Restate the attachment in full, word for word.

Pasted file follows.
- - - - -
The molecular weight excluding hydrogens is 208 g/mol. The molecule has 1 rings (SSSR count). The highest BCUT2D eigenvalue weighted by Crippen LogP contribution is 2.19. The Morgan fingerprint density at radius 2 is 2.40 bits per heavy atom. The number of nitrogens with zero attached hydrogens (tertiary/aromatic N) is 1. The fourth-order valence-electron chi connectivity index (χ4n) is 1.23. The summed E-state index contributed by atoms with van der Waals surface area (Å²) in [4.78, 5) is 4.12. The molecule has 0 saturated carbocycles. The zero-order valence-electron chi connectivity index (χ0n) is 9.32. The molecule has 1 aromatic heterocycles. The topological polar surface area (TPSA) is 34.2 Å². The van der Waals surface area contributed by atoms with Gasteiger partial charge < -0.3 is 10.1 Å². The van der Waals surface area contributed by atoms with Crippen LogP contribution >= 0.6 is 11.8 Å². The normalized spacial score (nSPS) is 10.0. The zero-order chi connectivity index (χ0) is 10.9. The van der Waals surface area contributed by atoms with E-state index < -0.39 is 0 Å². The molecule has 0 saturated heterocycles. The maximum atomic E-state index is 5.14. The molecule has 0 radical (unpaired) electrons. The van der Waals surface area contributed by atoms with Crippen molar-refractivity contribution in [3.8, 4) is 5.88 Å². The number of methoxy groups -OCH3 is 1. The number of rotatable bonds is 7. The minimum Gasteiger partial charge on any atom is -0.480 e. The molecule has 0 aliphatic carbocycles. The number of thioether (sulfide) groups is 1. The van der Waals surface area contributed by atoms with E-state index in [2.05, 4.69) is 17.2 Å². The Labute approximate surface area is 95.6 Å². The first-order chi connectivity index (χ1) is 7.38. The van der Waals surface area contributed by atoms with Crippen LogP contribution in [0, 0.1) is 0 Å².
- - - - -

The molecular weight excluding hydrogens is 208 g/mol. The molecule has 1 rings (SSSR count). The highest BCUT2D eigenvalue weighted by Crippen LogP contribution is 2.19. The Morgan fingerprint density at radius 2 is 2.40 bits per heavy atom. The number of nitrogens with zero attached hydrogens (tertiary/aromatic N) is 1. The fourth-order valence-electron chi connectivity index (χ4n) is 1.23. The summed E-state index contributed by atoms with van der Waals surface area (Å²) in [4.78, 5) is 4.12. The molecule has 0 saturated carbocycles. The zero-order valence-electron chi connectivity index (χ0n) is 9.32. The molecule has 1 aromatic heterocycles. The topological polar surface area (TPSA) is 34.2 Å². The van der Waals surface area contributed by atoms with Gasteiger partial charge < -0.3 is 10.1 Å². The van der Waals surface area contributed by atoms with Crippen LogP contribution >= 0.6 is 11.8 Å². The normalized spacial score (nSPS) is 10.0. The zero-order chi connectivity index (χ0) is 10.9. The van der Waals surface area contributed by atoms with E-state index < -0.39 is 0 Å². The molecule has 0 saturated heterocycles. The maximum atomic E-state index is 5.14. The molecule has 0 radical (unpaired) electrons. The van der Waals surface area contributed by atoms with Crippen molar-refractivity contribution in [3.8, 4) is 5.88 Å². The number of methoxy groups -OCH3 is 1. The number of rotatable bonds is 7. The minimum Gasteiger partial charge on any atom is -0.480 e. The molecule has 0 aliphatic carbocycles. The number of thioether (sulfide) groups is 1. The van der Waals surface area contributed by atoms with E-state index in [2.05, 4.69) is 17.2 Å². The Labute approximate surface area is 95.6 Å². The first-order chi connectivity index (χ1) is 7.38. The van der Waals surface area contributed by atoms with Crippen LogP contribution in [0, 0.1) is 0 Å².